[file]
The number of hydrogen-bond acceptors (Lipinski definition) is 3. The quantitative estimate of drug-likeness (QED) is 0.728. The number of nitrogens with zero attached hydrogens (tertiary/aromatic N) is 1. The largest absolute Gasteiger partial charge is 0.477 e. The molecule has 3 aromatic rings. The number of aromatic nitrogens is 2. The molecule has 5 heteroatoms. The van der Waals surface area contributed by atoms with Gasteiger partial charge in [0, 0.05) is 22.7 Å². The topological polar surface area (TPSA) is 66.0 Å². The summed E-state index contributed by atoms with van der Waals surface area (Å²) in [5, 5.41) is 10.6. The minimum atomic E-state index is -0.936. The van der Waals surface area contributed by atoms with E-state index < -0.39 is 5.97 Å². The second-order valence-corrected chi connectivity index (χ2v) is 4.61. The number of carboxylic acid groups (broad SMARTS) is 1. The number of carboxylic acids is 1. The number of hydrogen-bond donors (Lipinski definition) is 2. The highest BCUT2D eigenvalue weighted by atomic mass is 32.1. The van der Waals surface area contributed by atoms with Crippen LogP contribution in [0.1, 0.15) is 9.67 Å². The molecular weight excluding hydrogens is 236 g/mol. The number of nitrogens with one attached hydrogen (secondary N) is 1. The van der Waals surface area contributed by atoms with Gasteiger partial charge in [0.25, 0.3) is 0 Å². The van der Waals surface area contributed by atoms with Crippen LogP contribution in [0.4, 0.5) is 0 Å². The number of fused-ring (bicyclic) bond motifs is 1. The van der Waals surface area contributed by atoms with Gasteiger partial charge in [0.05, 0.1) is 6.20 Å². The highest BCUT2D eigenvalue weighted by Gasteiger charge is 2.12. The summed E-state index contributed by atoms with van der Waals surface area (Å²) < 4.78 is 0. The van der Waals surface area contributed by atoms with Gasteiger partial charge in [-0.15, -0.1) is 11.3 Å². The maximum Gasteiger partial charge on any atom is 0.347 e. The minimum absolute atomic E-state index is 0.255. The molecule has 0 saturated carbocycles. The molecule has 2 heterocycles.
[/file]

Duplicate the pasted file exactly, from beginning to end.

The number of hydrogen-bond acceptors (Lipinski definition) is 3. The quantitative estimate of drug-likeness (QED) is 0.728. The number of nitrogens with zero attached hydrogens (tertiary/aromatic N) is 1. The largest absolute Gasteiger partial charge is 0.477 e. The molecule has 3 aromatic rings. The number of aromatic nitrogens is 2. The molecule has 5 heteroatoms. The van der Waals surface area contributed by atoms with Gasteiger partial charge in [0, 0.05) is 22.7 Å². The topological polar surface area (TPSA) is 66.0 Å². The summed E-state index contributed by atoms with van der Waals surface area (Å²) in [5, 5.41) is 10.6. The minimum atomic E-state index is -0.936. The van der Waals surface area contributed by atoms with E-state index < -0.39 is 5.97 Å². The second-order valence-corrected chi connectivity index (χ2v) is 4.61. The number of carboxylic acid groups (broad SMARTS) is 1. The number of carboxylic acids is 1. The number of hydrogen-bond donors (Lipinski definition) is 2. The highest BCUT2D eigenvalue weighted by atomic mass is 32.1. The van der Waals surface area contributed by atoms with Crippen LogP contribution in [0.1, 0.15) is 9.67 Å². The molecular weight excluding hydrogens is 236 g/mol. The number of nitrogens with one attached hydrogen (secondary N) is 1. The van der Waals surface area contributed by atoms with Gasteiger partial charge in [0.25, 0.3) is 0 Å². The van der Waals surface area contributed by atoms with Crippen LogP contribution in [0.4, 0.5) is 0 Å². The number of fused-ring (bicyclic) bond motifs is 1. The van der Waals surface area contributed by atoms with Gasteiger partial charge in [0.05, 0.1) is 6.20 Å². The highest BCUT2D eigenvalue weighted by Gasteiger charge is 2.12. The summed E-state index contributed by atoms with van der Waals surface area (Å²) < 4.78 is 0. The van der Waals surface area contributed by atoms with Gasteiger partial charge in [-0.15, -0.1) is 11.3 Å². The maximum Gasteiger partial charge on any atom is 0.347 e. The minimum absolute atomic E-state index is 0.255. The molecule has 0 saturated carbocycles. The molecule has 2 heterocycles.